Kremlin Announces Date of Putin’s Annual Press Conference

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President Vladimir Putin will hold his annual end-of-year press conference on Dec. 14, the Kremlin announced on Tuesday.

The announcement follows reports last week that Putin could hold the marathon meeting with journalists before his annual address to both chambers of parliament.

The address to the Federal Assembly will be reportedly postponed until February 2018, a month before presidential elections that Putin is expected to take part in and win.

 

Source  :  The Moscow Times

European Court of Human Rights: Promoting filth and insolence

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European Court of Human Rights: Promoting filth and insolence. 60697.jpeg

European Court of Human Rights: Promoting filth and insolence

The European Court of Human Rights (ECHR) evidently prefers to promote filth, perversion, non-traditional practices and deviancy among youths that to protect children from predators. Why?

Because it has attacked a Russian law which prohibits distribution of texcts and images on homosexuality among minors.

So according to the ECHR, it is OK to send lurid texts about anal sex and for children to be exposed to graphic pictures of males sucking each others’ anatomies? No? Then why does the ECHR describe Russia’s law banning the promotion of homosexuality among minors, people under 18 years of age?

What right has the ECHR to criticize what Russian lawmakers do in Russia for Russians and by Russians? And what right has the ECHR to describe the law as discroiminatory and encouraging homophobia when all it does it protect children from perverts?

Perhaps the ECHR would like to comment on why it did not even consider the following indictment, now that it is getting all high and mighty.


Source  :  Pravda Report

Russian Guard to see enemies behind walls

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A special portable radar, with the help of which people behind thick walls can bee seen, has been developed by the Russian specialists of the Tomsk State University. The device will let spetsnaz special forces find terrorists not only in buildings, but disguised bunkers and underground tunnels.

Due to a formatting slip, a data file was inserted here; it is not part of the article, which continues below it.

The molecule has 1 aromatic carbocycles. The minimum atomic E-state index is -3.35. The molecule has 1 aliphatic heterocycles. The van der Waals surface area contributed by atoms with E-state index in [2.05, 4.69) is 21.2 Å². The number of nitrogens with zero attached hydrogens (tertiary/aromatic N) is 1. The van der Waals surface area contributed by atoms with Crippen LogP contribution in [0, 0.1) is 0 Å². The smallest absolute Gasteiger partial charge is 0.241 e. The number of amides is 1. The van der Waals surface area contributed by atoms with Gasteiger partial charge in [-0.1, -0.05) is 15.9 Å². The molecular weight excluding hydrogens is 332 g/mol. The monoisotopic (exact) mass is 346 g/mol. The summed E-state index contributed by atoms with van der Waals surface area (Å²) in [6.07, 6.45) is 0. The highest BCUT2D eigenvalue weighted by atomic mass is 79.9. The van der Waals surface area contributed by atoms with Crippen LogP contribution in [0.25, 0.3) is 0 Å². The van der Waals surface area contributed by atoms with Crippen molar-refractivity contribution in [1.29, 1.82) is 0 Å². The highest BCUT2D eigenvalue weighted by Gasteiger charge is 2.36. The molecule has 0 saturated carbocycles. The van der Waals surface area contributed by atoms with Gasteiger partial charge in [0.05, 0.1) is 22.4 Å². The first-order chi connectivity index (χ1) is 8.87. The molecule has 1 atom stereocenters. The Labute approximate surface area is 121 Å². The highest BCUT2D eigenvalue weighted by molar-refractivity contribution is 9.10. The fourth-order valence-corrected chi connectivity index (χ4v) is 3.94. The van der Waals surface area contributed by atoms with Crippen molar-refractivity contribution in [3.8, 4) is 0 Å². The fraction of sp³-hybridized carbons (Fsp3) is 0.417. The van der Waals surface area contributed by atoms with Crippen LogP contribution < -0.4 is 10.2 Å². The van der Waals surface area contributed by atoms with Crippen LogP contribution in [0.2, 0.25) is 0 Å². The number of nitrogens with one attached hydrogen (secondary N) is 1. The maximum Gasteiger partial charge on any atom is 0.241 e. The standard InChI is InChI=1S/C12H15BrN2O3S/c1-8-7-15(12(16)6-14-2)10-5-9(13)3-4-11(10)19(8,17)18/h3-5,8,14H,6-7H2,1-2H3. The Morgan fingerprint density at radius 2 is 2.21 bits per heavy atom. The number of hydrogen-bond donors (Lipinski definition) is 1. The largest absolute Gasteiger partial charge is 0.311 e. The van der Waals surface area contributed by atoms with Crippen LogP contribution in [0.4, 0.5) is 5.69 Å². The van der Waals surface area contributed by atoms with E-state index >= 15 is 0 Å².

Russian Guard to see enemies behind walls. Russian Guard

The Radiodozor device operates on the basis of analysis of reflected radio waves and can be used to settle operational tasks by special services, as well as to guard important facilities.

Now the device is being tested by the Russian Guard fighters.

The device may ‘see’ a moving person at the distance of up to 21m and 60cm wide walls will not be a hindrance. Due to the radar, the Russian Guards will not only detect terrorists, but also determine trajectory of their movements. And even if a fighter stands still, he will also be detected dut to his breathing. The radar itself is very compact and weighs only one kilo.

It will be also come in handy for rescuers to find people under avalanches, stones or ground.

As the designers noted, NATO has alike devices, however the Russian radar has a range of advantages – it may detect a stationary adversary and see behind walls.

Pravda.Ru


Source  :  Pravda Report

Swiss man sneaks onto London-Geneva flight and hides in toilet

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Swiss man sneaks onto London-Geneva flight and hides in toilet

Passengers on an EasyJet flight from London to Geneva on Sunday night were left in shock after they realized a stowaway had managed to board the plane and shut himself in the toilet.
Before the plane took off from London Gatwick airport the crew noticed that a toilet was displaying the ‘in use’ symbol, even though all seats on the plane were occupied, reported 20 Minutes on Wednesday.
The intruder was taken out of the toilet and arrested.
Speaking to the paper, one passenger said everyone was left shocked. “We didn’t understand how this man had been allowed to pass through security.”
The plane was subsequently searched, but some passengers chose to disembark, said the witness.
Gatwick airport told the paper that the stowaway, a 25-year-old Swiss man, had a valid boarding pass when he passed through security. However he managed to miss his booked flight to Geneva and tried to get on the next one by stealth.
EasyJet confirmed to the paper that a passenger “boarded by mistake” and said it had opened an investigation to determine how that could happen.
The incident comes just two weeks after a seven-year-old girl managed to get through security and board an EasyJet flight in Geneva without ever showing a boarding card or identity documents.
Source  :  The Local Switzerland

Traffic chaos arrives with first snow in Stockholm: in pictures

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Traffic chaos arrives with first snow in Stockholm: in pictures

Stockholm’s first snowfall of the season caused traffic woes in the capital on Tuesday – and everyone in northern Sweden united in a collective eyeroll.

All buses in central Stockholm were cancelled on Tuesday because of the ice and snow.

“We use all-weather tyres, but it’s just really slippery. Tyres don’t help,” Claes Keisu, spokesperson for public transport operator SL, told Swedish news agency TT.